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The Recession is Over?

By JLP | September 27, 2010

According to the NBER, the recession is over. Not only that, it ended in June, 2009:

The Business Cycle Dating Committee of the National Bureau of Economic Research met yesterday by conference call. At its meeting, the committee determined that a trough in business activity occurred in the U.S. economy in June 2009. The trough marks the end of the recession that began in December 2007 and the beginning of an expansion. The recession lasted 18 months, which makes it the longest of any recession since World War II. Previously the longest postwar recessions were those of 1973-75 and 1981-82, both of which lasted 16 months.

The very next paragraph is also important (underlining mine):

In determining that a trough occurred in June 2009, the committee did not conclude that economic conditions since that month have been favorable or that the economy has returned to operating at normal capacity. Rather, the committee determined only that the recession ended and a recovery began in that month. A recession is a period of falling economic activity spread across the economy, lasting more than a few months, normally visible in real GDP, real income, employment, industrial production, and wholesale-retail sales. The trough marks the end of the declining phase and the start of the rising phase of the business cycle. Economic activity is typically below normal in the early stages of an expansion, and it sometimes remains so well into the expansion.

That first sentence confuses me. A “trough” marks the end of the declining phase but the committee did not conclude that conditions have improved? I guess what they are saying is that things haven’t really gotten better but they also haven’t gotten worse.

To me, it feels like we are still in a recession. Sure, we may not be “officially” in a recession but things definitely have not felt “better.” I realize “feelings” aren’t the same as facts. The S&P 500 Index is up nearly 28% (July 2009 – intraday, September 27, 2010) but unemployment is still over 9.6% (much higher if you include those who have given up looking for work) and GDP, although growing, only grew at an annual rate of 1.6% during the second quarter. To top all that off, the government is still fretting about the economy. So, although we may not be in a recession, try telling that to an unemployed person.

Topics: Economics | 3 Comments »


3 Responses to “The Recession is Over?”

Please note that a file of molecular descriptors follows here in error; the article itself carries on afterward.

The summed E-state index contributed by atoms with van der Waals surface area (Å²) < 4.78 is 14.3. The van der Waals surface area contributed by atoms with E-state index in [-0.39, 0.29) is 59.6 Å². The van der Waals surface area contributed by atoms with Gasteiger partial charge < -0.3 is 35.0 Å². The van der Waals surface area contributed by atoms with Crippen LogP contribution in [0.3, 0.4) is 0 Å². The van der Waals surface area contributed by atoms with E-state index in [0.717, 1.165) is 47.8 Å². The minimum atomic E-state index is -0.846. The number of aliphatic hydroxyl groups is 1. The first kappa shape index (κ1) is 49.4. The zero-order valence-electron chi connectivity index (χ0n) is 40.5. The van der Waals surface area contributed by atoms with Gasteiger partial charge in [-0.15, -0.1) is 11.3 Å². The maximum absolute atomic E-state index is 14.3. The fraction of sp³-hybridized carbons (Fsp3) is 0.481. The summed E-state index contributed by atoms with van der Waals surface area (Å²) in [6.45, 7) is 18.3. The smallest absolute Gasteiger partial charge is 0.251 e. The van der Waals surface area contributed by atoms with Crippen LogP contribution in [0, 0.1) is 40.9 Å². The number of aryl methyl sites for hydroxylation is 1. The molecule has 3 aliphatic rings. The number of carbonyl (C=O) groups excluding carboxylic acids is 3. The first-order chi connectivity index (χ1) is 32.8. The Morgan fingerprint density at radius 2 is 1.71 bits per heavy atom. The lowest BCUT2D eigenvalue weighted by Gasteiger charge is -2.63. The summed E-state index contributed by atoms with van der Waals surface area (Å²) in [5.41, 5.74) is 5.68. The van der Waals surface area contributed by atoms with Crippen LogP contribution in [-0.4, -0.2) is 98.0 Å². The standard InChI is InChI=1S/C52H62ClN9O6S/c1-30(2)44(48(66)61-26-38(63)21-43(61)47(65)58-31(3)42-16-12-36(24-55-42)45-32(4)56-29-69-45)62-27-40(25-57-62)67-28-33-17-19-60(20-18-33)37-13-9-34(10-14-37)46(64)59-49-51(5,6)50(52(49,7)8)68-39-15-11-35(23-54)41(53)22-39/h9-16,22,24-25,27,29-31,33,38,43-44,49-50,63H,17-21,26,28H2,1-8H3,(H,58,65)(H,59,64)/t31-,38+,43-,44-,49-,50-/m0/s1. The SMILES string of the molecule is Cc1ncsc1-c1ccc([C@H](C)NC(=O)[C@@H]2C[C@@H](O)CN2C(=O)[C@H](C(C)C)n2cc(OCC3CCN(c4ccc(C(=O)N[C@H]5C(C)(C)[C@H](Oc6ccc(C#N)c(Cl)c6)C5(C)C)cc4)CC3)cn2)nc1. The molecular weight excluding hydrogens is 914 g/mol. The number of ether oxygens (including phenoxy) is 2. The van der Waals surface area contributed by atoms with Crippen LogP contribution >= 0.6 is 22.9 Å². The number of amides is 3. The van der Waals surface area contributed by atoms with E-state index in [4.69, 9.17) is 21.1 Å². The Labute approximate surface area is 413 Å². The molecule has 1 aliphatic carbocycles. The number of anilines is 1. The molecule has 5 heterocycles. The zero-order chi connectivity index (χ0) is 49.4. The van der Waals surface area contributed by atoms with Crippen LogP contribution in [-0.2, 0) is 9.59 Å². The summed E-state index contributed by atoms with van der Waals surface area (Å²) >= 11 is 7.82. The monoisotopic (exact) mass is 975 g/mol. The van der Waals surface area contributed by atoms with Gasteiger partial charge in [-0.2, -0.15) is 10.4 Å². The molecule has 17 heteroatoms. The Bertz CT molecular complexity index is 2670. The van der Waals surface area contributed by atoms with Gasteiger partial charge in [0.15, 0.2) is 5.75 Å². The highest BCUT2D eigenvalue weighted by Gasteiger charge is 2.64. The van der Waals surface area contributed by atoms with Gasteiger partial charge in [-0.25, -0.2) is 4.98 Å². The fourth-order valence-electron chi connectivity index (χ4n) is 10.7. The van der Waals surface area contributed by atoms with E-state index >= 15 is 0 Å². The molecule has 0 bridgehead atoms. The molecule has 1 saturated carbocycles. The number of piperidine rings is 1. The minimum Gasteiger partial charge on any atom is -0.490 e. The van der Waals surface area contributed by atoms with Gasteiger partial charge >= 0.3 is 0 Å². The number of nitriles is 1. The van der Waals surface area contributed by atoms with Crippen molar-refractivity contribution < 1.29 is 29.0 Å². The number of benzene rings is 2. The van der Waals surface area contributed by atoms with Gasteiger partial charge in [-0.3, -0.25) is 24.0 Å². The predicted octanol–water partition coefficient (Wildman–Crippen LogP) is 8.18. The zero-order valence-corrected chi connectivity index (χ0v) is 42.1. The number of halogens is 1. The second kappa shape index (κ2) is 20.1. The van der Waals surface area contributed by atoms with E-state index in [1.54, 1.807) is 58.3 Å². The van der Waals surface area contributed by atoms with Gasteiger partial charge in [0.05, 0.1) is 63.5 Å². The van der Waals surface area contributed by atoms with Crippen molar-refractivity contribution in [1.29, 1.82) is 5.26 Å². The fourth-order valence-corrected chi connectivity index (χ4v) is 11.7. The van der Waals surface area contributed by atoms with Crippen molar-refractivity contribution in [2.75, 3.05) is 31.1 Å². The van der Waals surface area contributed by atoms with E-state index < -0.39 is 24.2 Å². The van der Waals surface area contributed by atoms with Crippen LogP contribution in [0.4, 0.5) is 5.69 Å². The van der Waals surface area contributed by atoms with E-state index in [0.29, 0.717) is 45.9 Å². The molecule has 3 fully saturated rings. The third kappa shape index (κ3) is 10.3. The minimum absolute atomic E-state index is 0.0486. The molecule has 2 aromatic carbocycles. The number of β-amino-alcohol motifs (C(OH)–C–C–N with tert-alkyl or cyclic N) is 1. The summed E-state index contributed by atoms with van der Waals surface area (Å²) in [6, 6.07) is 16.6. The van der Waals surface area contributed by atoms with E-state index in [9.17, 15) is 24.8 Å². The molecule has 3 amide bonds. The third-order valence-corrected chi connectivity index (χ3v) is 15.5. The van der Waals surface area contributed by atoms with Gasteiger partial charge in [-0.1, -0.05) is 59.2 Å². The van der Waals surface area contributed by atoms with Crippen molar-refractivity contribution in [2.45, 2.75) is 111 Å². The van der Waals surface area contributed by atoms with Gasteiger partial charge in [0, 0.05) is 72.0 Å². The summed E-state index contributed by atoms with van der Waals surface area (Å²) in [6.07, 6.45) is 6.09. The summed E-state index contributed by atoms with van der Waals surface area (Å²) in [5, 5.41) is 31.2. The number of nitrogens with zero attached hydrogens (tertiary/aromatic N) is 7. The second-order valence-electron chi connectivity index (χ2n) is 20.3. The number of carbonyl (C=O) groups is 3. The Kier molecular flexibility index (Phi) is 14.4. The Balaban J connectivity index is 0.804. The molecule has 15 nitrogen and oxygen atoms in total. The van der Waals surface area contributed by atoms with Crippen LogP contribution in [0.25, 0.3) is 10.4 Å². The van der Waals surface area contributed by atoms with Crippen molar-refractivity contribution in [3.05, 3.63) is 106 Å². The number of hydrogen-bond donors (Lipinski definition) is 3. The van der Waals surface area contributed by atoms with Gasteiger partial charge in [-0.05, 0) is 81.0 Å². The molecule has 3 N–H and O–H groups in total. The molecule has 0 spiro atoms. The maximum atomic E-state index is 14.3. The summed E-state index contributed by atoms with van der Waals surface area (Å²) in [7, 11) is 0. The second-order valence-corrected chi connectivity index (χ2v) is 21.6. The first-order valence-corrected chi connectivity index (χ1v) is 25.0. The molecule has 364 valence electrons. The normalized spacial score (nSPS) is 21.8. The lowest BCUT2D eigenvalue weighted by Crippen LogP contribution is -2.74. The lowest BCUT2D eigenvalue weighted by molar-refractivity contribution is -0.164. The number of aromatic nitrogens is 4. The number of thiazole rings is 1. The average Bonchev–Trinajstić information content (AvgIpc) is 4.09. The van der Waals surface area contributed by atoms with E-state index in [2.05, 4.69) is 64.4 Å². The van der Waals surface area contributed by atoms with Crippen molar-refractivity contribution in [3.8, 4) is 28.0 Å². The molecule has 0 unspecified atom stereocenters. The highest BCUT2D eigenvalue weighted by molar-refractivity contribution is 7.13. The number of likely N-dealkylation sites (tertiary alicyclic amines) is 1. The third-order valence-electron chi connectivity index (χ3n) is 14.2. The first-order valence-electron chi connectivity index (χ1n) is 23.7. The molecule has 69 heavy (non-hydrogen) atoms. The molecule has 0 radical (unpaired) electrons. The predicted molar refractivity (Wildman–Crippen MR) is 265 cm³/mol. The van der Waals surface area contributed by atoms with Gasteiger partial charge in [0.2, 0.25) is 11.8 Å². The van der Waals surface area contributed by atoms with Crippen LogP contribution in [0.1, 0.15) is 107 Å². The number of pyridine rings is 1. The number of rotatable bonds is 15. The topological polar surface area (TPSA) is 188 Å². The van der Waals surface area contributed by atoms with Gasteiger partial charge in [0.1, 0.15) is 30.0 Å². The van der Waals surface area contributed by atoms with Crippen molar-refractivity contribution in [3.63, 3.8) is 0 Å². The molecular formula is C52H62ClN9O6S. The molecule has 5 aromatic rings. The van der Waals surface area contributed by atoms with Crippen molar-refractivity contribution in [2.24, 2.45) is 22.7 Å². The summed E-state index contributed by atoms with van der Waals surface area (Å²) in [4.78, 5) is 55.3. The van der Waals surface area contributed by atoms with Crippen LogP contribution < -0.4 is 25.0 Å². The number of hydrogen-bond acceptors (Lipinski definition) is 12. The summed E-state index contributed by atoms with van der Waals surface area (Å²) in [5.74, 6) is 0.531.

1. Travis Says:
    September 27th, 2010 at 11:08 am

    “Recession” has become a much too common term to the general public. If things are not as good as they were, then surely we must be in a recession. In reality, text-book recessions are usually very short-term in nature and reserved only for the darkest of times.

    After seeing improved data across the board for the past 18 months, it’s no surprise that June 2009 was determined the ending date. We already knew it was over. We just didn’t have an official ending point.

    Really the only major data point that hasn’t seen marked improvement is the unemployment rate, but that’s just fine. It’s a lagging indicator for a reason, and the economy needs consistent GDP growth around 3% to really turn it around.

    Overall, it looks like the stock market wins again as one of the best leading indicators. Started rising back in March 2009 when things still looked awful and is now up 70%+.

  2. Mark Says:
    September 27th, 2010 at 12:43 pm

    A trough can only be detected in hindsight, which is why they can’t ring the bell at the bottom.

    The only definition of the end of recession is that growth starts (or at least decline stops). It doesn’t mean growth is quick, the stock market moves up, employment picks up significantly, or that we all feel good now. It just means the GDP gets bigger. Some consequences MAY include stock market moves, unemployment declines, etc.

  3. Beth Says:
    September 27th, 2010 at 3:57 pm

    I’ll side with my buddy Warren (Buffett) on this issue. According to his philosophy, the “recession” won’t be over until we return to a pre-recession state. In other words, unemployment rates need to go down, production needs to go up, and consumers need to start spending money – to match what was done before we entered this recession. Just my thoughts…

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